I am looking forward to moving into cohousing and finding my home community again. We had a trial run last Saturday when together with Eva and Knud, Murray and Lois, and Henning, Erik and I we neatly folded and pinched enough perogies to use up the 55 lbs of filling that we had made. Combined with much conversation and laughter we worked together as a well-oiled machine. We broke for lunch and sampled the fresh perogies we had just made, sautéed in cream with onions, and accompanied by Ukrainian garlic sausage. They were fabulous. After lunch we worked for a couple hours more to finish off the second half of the filling. We ended with a cup of tea and the good feeling of a job well done.
We have a process and it has over time morphed and been optimized for a given number of people. As we move into cohousing, this process will be expanded and changed to accommodate greater numbers, but we are sure that the camaraderie and the laughter will always be a part of our little perogies productions.
With Halloween only a few days away, I thought I’d share this yummy Halloween delicacy!
My friend Barb and I often get together before Halloween to make Crispy Witches’ Fingers.During our traditional visit, we take great delight in sharing stories of people’s extraordinary reactions when the Fingers have been served to family and friends.Reactions have ranged from roars of laugher, to screams of horror! Give them a try, if you are brave enough!
Prairie Spruce Commons – Crispy Witches Fingers
1 cup butter, softened
1 cup icing sugar
1 tsp. almond extract
1 tsp. vanilla
2 ¾ cup all purpose flour
1 tsp. baking powder
1 tsp. salt
¾ cup whole blanched almonds
1 tube Red decorator gel (aka blood for fingers)
In one bowl beat together butter, sugar, egg, almond extract and vanilla.In a second bowl mix together the flour, baking powder and salt.Beat the flour mixture into the butter and sugar mixture.Cover and refrigerate for 30 minutes.
Roll the dough so it is similar in width and length of medium sized pointer fingers.Place on greased baking sheets.Pinch the dough slightly together ¼ and ¾ up the finger.At the ½ way point of the finger, press lightly with a small three pronged fork, to form the middle knuckle.At the top of the fingers, use one whole almond to press slight nail indentations into the dough.
Bake cookies at 350 for 20 to 25 minutes.
Decorate the fingers after they have cooled.Squeeze the red decorator gel about the size of a medium round garden pea at the end of the finger where you will be inserting the “nail”.Before the decorator gel dries, lay one whole blanched almond onto the nail indentation and red gel, then gently press into the gel.Allow time for the red gel to set, before moving the fingers or putting into a container to store.
At Prairie Spruce, we’re passionate about creating meaningful, sustainable relationships in Regina. On Wednesday evening (tomorrow, Oct 22), we’ll be using two great connectors to make that happen: food & music! Everything is in place for our Creating Community Event and we hope you’ll join us for what promises to be a fun evening.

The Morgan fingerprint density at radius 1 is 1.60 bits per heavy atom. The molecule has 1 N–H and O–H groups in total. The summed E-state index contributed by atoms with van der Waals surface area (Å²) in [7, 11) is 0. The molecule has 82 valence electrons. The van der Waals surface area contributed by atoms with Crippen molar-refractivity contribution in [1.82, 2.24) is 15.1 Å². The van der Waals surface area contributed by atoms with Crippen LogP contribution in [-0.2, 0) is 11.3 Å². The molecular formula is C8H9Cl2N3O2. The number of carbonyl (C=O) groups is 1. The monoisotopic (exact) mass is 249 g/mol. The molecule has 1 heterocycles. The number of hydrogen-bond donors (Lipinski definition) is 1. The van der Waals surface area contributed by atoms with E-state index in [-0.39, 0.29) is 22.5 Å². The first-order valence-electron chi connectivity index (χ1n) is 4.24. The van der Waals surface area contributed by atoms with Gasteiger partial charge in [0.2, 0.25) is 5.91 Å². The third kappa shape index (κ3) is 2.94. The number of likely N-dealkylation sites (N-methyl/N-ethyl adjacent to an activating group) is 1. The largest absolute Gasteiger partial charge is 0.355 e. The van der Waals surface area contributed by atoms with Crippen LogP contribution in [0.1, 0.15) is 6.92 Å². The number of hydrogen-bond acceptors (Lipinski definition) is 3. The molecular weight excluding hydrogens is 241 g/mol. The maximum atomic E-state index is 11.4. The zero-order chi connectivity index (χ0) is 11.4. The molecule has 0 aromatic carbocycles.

Many of you have already expressed interest in attending and it’s still not too late to let us know of your intentions to join us. You can either join the Facebook event page or send us an email. Whether you’re coming for the food, the music, or perhaps both, we hope you’ll leave the evening richer with the personal connections you’ve made over the course of the concert!
Nothing says community like home baked apple pie. That’s why we’re serving apple pie (and ice cream) at our next Community Building Event and Info Session on October 1 at the George Bothwell Library. We want to show all you folks out there what Prairie Spruce is all about. We’d also love to brainstorm ideas with you about how we can effectively get the word out about our awesome community.
Why are you going to want to be a part of Prairie Spruce?
The building will designed and built with some of the newest innovations in building technology including:
In-floor cooling and heating
Solar power ready
Grey water ready
Several rooftop gardens
The location is second to none, within walking distance of parks, restaurants, coffee shops, and down town.
The shared living space gives you the community feel of a friendly neighbourhood, while your individual condo gives you the privacy you want.
Lastly we think our people are the best part about Prairie Spruce. Community is something we all strongly believe in and think we should surround ourselves with people we know, like and trust.
If you do wish to come meet a bunch of likeminded individuals who care deeply about our community contact us here and let us know that you’ll be enjoying some apple pie with us on Wednesday. We always like making new friends!